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Autodesk Maya 2012 provides "mayapy" - a modded build of python filled with the necessary packages to load Maya files and act as a headless 3D editor for batch work. I'm calling it from a bash script. If that script opens a scene file in it with cmds.file(filepath, open=True), it spews pages of warnings, errors, and other info I don't want. I want to turn all of that off only while the cmds.file command is running.

I've tried redirecting from inside of the Python commands I'm sending into mayapy inside the shell script, but that doesn't work. I can silence everything by redirecting stdout/err to /dev/null in the call to the bash script. Is there any way to silence it in the call to the shell, but still allow my passed-in command inside the script to print out information?



/usr/autodesk/maya/bin/mayapy -c "
cmds.file('filepath', open=True);
print 'hello'

calling it:

$ ./test.sh                  # spews info, then prints 'hello'
$ ./test.sh > /dev/null 2>&1 # completely silent
share|improve this question
I see you've tried pointing sys.stdout/err to a dead write method, but have you also tried pointing sys.__stdout__ and sys.__stderr__ to the dead write method as well? They typically point to the original values of stdout and stderr and maybe mayapy is using those for the print methods instead of the typical ones? –  mglowe Feb 2 '13 at 7:57
I just gave it a shot, but it still prints out all the extra info. –  Gary Fixler Feb 2 '13 at 8:01
Just as a sanity check: I'm doing sys.stdout = open('/dev/null','w'), and the same with stderr, and your two values with the underscores. –  Gary Fixler Feb 2 '13 at 8:02
Am I right in presuming that mayapy is generating these messages and propagating them up to the calling bash script, and that's what's actually printing them out? It would seem so, as I can stop it at the bash level. –  Gary Fixler Feb 2 '13 at 8:04
It's certainly possible that they could be propagating messages up, but it's probably more likely that they're printing the messages somewhere else all together instead of propagating them to the python layer. How much stuff are you planning to log that belongs to you, because I'm thinking of a workaround that might work. –  mglowe Feb 2 '13 at 8:10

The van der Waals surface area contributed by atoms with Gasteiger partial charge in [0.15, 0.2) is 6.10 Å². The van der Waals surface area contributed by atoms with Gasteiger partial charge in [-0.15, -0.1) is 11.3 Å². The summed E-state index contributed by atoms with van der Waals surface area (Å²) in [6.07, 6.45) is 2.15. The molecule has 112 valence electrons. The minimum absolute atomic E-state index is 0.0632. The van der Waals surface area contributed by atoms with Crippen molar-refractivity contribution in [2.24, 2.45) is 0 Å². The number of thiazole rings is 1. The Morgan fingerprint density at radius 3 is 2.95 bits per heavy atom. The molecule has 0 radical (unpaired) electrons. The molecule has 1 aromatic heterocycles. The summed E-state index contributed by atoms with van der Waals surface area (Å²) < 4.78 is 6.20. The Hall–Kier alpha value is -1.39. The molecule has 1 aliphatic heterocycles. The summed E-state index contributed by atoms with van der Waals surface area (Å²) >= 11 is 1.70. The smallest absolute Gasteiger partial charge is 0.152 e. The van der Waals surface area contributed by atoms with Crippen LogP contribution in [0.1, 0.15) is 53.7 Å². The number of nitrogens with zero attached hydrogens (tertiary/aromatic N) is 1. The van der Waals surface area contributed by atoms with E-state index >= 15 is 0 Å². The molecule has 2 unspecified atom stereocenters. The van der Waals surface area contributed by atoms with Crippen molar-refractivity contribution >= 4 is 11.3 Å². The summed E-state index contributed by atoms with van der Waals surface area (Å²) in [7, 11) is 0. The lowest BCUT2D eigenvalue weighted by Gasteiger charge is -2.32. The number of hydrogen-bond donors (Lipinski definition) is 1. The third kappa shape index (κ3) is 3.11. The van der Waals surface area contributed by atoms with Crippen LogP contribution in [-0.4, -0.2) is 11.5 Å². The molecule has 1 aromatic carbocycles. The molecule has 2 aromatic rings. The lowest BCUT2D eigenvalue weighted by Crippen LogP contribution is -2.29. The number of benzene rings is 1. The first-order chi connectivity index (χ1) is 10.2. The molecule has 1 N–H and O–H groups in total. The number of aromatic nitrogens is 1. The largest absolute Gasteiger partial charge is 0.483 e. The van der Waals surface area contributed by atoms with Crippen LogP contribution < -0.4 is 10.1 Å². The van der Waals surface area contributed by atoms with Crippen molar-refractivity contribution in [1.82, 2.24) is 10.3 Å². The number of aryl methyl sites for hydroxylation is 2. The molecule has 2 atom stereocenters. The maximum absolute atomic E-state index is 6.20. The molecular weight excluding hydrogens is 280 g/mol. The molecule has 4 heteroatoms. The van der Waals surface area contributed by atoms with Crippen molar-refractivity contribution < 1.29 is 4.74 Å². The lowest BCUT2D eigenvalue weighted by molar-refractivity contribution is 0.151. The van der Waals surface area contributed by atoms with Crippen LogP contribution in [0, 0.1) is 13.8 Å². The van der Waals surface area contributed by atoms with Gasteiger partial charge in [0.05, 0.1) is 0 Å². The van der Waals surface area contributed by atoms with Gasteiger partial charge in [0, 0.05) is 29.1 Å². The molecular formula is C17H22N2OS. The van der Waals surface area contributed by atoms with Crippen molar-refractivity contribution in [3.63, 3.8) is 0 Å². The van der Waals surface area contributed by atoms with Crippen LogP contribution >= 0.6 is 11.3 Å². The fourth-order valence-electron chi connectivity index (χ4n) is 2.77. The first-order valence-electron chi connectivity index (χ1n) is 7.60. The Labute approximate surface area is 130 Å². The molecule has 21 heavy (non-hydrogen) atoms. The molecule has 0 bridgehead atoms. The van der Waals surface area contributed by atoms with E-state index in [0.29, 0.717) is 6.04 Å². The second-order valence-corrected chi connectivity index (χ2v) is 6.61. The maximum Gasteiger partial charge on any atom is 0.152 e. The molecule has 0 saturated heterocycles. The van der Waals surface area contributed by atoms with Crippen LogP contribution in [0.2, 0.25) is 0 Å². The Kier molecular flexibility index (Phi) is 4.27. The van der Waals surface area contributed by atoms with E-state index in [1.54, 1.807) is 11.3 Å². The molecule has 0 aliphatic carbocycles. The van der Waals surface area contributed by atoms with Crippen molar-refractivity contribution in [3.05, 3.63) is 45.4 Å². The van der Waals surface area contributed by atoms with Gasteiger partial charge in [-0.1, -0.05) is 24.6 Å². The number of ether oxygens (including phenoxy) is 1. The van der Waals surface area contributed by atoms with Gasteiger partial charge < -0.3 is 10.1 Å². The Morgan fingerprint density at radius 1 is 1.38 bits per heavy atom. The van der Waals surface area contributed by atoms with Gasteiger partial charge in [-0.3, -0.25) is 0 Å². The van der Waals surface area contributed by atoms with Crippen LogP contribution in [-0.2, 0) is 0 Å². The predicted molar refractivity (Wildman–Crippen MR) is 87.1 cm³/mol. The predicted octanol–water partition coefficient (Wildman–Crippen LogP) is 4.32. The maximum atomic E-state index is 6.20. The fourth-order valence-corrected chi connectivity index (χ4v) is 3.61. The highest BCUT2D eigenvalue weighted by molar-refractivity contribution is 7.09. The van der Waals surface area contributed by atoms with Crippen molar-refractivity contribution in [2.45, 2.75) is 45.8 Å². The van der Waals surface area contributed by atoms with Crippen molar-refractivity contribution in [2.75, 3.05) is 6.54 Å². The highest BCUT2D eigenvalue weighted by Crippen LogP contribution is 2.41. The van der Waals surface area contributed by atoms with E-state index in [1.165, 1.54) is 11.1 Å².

2 Answers 2

up vote 1 down vote accepted

Basically, I think the best way to solve this is to implement a wrapper that will execute test.sh and sanitize the output to the shell. To sanitize the output, I would simply prepend some string to notify your wrapper that this text is good for output. My inspiration for the wrapper file came from this: http://stackoverflow.com/a/4760274/2030274

The contents are as follows:

import subprocess

def runProcess(exe):
    p = subprocess.Popen(exe, stdout=subprocess.PIPE, stderr=subprocess.STDOUT)
      retcode = p.poll() #returns None while subprocess is running
      line = p.stdout.readline()
      yield line
      if(retcode is not None):

for line in runProcess(['./test.sh']):
  if line.startswith('GARYFIXLER:'):
      print line,

Now you could imagine test.sh being something along the lines of


/usr/autodesk/maya/bin/mayapy -c "
cmds.file('filepath', open=True);
print 'GARYFIXLER:hello'

and this will only print the hello line. Since we are wrapping the python call in a subprocess, all output typically displayed to the shell should get captured and you should intercept the lines that you don't want.

Of course, to call test.sh from a python script, you need to make sure you have the correct permissions.

share|improve this answer
Ah, filtration, of course! It works great. Thanks for the help. –  Gary Fixler Feb 2 '13 at 11:56

I knew I was just getting twisted around with pipes. Maya is indeed sending all batch output to stderror. This frees stdout entirely once you properly pipe stderr away. Here's an all-bash one-liner that works.

# load file in batch; divert Maya's output to /dev/null
# then print listing of things in file with cmds.ls()
/usr/autodesk/maya/bin/mayapy -c "import maya.standalone;maya.standalone.initialize(name='python');cmds.file('mayafile.ma', open=True);print cmds.ls()" 2>/dev/null
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